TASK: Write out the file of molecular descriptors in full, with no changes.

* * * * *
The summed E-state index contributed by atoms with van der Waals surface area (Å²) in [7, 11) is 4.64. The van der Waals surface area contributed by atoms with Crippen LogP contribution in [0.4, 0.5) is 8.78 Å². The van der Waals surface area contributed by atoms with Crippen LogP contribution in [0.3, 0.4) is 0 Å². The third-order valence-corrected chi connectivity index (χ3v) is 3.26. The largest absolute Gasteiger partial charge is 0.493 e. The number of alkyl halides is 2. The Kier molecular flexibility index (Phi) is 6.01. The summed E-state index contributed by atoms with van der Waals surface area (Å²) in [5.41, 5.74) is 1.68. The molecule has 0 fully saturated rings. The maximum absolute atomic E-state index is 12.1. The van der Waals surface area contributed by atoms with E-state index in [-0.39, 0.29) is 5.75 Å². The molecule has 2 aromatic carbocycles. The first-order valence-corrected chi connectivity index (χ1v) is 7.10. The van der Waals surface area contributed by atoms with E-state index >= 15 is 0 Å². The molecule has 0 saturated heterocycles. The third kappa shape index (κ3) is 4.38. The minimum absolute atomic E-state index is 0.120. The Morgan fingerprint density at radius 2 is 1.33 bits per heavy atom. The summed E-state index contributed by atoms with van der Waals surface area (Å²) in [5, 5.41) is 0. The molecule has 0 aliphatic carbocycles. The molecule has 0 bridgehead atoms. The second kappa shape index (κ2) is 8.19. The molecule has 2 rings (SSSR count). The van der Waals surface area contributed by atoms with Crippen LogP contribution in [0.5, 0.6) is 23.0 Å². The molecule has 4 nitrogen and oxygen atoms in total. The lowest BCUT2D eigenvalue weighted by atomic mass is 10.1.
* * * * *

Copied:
The summed E-state index contributed by atoms with van der Waals surface area (Å²) in [7, 11) is 4.64. The van der Waals surface area contributed by atoms with Crippen LogP contribution in [0.4, 0.5) is 8.78 Å². The van der Waals surface area contributed by atoms with Crippen LogP contribution in [0.3, 0.4) is 0 Å². The third-order valence-corrected chi connectivity index (χ3v) is 3.26. The largest absolute Gasteiger partial charge is 0.493 e. The number of alkyl halides is 2. The Kier molecular flexibility index (Phi) is 6.01. The summed E-state index contributed by atoms with van der Waals surface area (Å²) in [5.41, 5.74) is 1.68. The molecule has 0 fully saturated rings. The maximum absolute atomic E-state index is 12.1. The van der Waals surface area contributed by atoms with E-state index in [-0.39, 0.29) is 5.75 Å². The molecule has 2 aromatic carbocycles. The first-order valence-corrected chi connectivity index (χ1v) is 7.10. The van der Waals surface area contributed by atoms with E-state index >= 15 is 0 Å². The molecule has 0 saturated heterocycles. The third kappa shape index (κ3) is 4.38. The minimum absolute atomic E-state index is 0.120. The Morgan fingerprint density at radius 2 is 1.33 bits per heavy atom. The summed E-state index contributed by atoms with van der Waals surface area (Å²) in [5, 5.41) is 0. The molecule has 0 aliphatic carbocycles. The molecule has 0 bridgehead atoms. The second kappa shape index (κ2) is 8.19. The molecule has 2 rings (SSSR count). The van der Waals surface area contributed by atoms with Crippen LogP contribution in [0.5, 0.6) is 23.0 Å². The molecule has 4 nitrogen and oxygen atoms in total. The lowest BCUT2D eigenvalue weighted by atomic mass is 10.1.